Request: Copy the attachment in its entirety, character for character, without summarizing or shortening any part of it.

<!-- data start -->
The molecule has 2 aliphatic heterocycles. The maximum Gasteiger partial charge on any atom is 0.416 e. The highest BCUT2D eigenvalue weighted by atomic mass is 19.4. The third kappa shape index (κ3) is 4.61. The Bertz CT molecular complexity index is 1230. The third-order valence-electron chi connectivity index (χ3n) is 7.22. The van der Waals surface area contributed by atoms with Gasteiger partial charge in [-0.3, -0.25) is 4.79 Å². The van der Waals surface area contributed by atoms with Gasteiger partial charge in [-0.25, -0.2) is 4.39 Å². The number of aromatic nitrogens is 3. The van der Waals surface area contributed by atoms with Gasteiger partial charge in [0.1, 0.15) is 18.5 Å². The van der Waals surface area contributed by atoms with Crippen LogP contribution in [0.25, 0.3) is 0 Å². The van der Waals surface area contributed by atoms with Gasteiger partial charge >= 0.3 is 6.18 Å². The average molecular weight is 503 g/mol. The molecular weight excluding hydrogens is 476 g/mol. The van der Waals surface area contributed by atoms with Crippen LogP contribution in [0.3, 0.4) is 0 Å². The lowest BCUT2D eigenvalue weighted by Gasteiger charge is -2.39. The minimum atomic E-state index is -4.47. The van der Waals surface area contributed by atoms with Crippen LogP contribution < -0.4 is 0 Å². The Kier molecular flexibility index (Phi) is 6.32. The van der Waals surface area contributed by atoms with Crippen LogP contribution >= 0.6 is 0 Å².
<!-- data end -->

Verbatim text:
The molecule has 2 aliphatic heterocycles. The maximum Gasteiger partial charge on any atom is 0.416 e. The highest BCUT2D eigenvalue weighted by atomic mass is 19.4. The third kappa shape index (κ3) is 4.61. The Bertz CT molecular complexity index is 1230. The third-order valence-electron chi connectivity index (χ3n) is 7.22. The van der Waals surface area contributed by atoms with Gasteiger partial charge in [-0.3, -0.25) is 4.79 Å². The van der Waals surface area contributed by atoms with Gasteiger partial charge in [-0.25, -0.2) is 4.39 Å². The number of aromatic nitrogens is 3. The van der Waals surface area contributed by atoms with Gasteiger partial charge in [0.1, 0.15) is 18.5 Å². The van der Waals surface area contributed by atoms with Crippen LogP contribution in [0.25, 0.3) is 0 Å². The van der Waals surface area contributed by atoms with Gasteiger partial charge >= 0.3 is 6.18 Å². The average molecular weight is 503 g/mol. The molecular weight excluding hydrogens is 476 g/mol. The van der Waals surface area contributed by atoms with Crippen LogP contribution in [0.3, 0.4) is 0 Å². The lowest BCUT2D eigenvalue weighted by Gasteiger charge is -2.39. The minimum atomic E-state index is -4.47. The van der Waals surface area contributed by atoms with Crippen LogP contribution < -0.4 is 0 Å². The Kier molecular flexibility index (Phi) is 6.32. The van der Waals surface area contributed by atoms with Crippen LogP contribution >= 0.6 is 0 Å².